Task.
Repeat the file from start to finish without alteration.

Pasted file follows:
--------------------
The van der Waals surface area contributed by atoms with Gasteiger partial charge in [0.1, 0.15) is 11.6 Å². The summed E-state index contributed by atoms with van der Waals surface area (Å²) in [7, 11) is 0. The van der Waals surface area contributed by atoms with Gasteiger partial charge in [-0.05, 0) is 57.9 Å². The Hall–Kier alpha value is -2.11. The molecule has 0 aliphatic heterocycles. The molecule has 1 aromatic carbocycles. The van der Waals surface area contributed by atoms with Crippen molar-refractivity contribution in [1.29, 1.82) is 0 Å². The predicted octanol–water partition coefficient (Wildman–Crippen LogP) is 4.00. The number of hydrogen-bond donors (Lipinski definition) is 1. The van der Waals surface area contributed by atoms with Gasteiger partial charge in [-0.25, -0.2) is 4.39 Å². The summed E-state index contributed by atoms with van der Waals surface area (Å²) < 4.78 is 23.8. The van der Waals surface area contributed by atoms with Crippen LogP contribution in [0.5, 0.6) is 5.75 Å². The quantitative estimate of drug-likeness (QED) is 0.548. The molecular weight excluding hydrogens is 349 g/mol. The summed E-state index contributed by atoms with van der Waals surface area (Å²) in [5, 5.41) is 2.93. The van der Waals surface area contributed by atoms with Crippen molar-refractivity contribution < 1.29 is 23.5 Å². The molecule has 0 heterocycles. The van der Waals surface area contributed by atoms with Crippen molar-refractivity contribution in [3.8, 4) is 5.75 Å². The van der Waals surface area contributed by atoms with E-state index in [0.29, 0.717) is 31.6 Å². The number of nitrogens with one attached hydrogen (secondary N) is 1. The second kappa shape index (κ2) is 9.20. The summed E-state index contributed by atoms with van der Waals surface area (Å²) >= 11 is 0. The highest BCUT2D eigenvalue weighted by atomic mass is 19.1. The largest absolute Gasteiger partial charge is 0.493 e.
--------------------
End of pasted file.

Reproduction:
The van der Waals surface area contributed by atoms with Gasteiger partial charge in [0.1, 0.15) is 11.6 Å². The summed E-state index contributed by atoms with van der Waals surface area (Å²) in [7, 11) is 0. The van der Waals surface area contributed by atoms with Gasteiger partial charge in [-0.05, 0) is 57.9 Å². The Hall–Kier alpha value is -2.11. The molecule has 0 aliphatic heterocycles. The molecule has 1 aromatic carbocycles. The van der Waals surface area contributed by atoms with Crippen molar-refractivity contribution in [1.29, 1.82) is 0 Å². The predicted octanol–water partition coefficient (Wildman–Crippen LogP) is 4.00. The number of hydrogen-bond donors (Lipinski definition) is 1. The van der Waals surface area contributed by atoms with Gasteiger partial charge in [-0.25, -0.2) is 4.39 Å². The summed E-state index contributed by atoms with van der Waals surface area (Å²) < 4.78 is 23.8. The van der Waals surface area contributed by atoms with Crippen LogP contribution in [0.5, 0.6) is 5.75 Å². The quantitative estimate of drug-likeness (QED) is 0.548. The molecular weight excluding hydrogens is 349 g/mol. The summed E-state index contributed by atoms with van der Waals surface area (Å²) in [5, 5.41) is 2.93. The van der Waals surface area contributed by atoms with Crippen molar-refractivity contribution < 1.29 is 23.5 Å². The molecule has 0 heterocycles. The van der Waals surface area contributed by atoms with Crippen molar-refractivity contribution in [3.8, 4) is 5.75 Å². The van der Waals surface area contributed by atoms with E-state index in [0.29, 0.717) is 31.6 Å². The number of nitrogens with one attached hydrogen (secondary N) is 1. The second kappa shape index (κ2) is 9.20. The summed E-state index contributed by atoms with van der Waals surface area (Å²) >= 11 is 0. The highest BCUT2D eigenvalue weighted by atomic mass is 19.1. The largest absolute Gasteiger partial charge is 0.493 e.